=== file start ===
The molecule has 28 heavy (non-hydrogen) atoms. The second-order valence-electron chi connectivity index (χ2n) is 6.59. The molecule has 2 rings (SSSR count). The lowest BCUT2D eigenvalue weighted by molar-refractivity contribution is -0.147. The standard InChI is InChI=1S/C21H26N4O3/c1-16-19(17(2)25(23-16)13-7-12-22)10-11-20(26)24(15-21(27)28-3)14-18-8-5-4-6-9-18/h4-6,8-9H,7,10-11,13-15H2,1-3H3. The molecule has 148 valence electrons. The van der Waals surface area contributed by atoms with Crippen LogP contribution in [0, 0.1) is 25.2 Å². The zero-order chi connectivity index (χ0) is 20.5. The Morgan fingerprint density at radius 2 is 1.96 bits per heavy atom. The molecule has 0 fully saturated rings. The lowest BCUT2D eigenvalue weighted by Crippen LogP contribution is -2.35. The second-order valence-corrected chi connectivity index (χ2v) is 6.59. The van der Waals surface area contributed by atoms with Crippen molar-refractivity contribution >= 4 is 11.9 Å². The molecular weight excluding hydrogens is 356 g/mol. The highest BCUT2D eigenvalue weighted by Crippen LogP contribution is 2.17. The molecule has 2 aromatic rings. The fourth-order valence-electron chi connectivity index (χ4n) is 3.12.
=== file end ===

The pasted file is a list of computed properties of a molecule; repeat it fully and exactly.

The molecule has 28 heavy (non-hydrogen) atoms. The second-order valence-electron chi connectivity index (χ2n) is 6.59. The molecule has 2 rings (SSSR count). The lowest BCUT2D eigenvalue weighted by molar-refractivity contribution is -0.147. The standard InChI is InChI=1S/C21H26N4O3/c1-16-19(17(2)25(23-16)13-7-12-22)10-11-20(26)24(15-21(27)28-3)14-18-8-5-4-6-9-18/h4-6,8-9H,7,10-11,13-15H2,1-3H3. The molecule has 148 valence electrons. The van der Waals surface area contributed by atoms with Crippen LogP contribution in [0, 0.1) is 25.2 Å². The zero-order chi connectivity index (χ0) is 20.5. The Morgan fingerprint density at radius 2 is 1.96 bits per heavy atom. The molecule has 0 fully saturated rings. The lowest BCUT2D eigenvalue weighted by Crippen LogP contribution is -2.35. The second-order valence-corrected chi connectivity index (χ2v) is 6.59. The van der Waals surface area contributed by atoms with Crippen molar-refractivity contribution >= 4 is 11.9 Å². The molecular weight excluding hydrogens is 356 g/mol. The highest BCUT2D eigenvalue weighted by Crippen LogP contribution is 2.17. The molecule has 2 aromatic rings. The fourth-order valence-electron chi connectivity index (χ4n) is 3.12.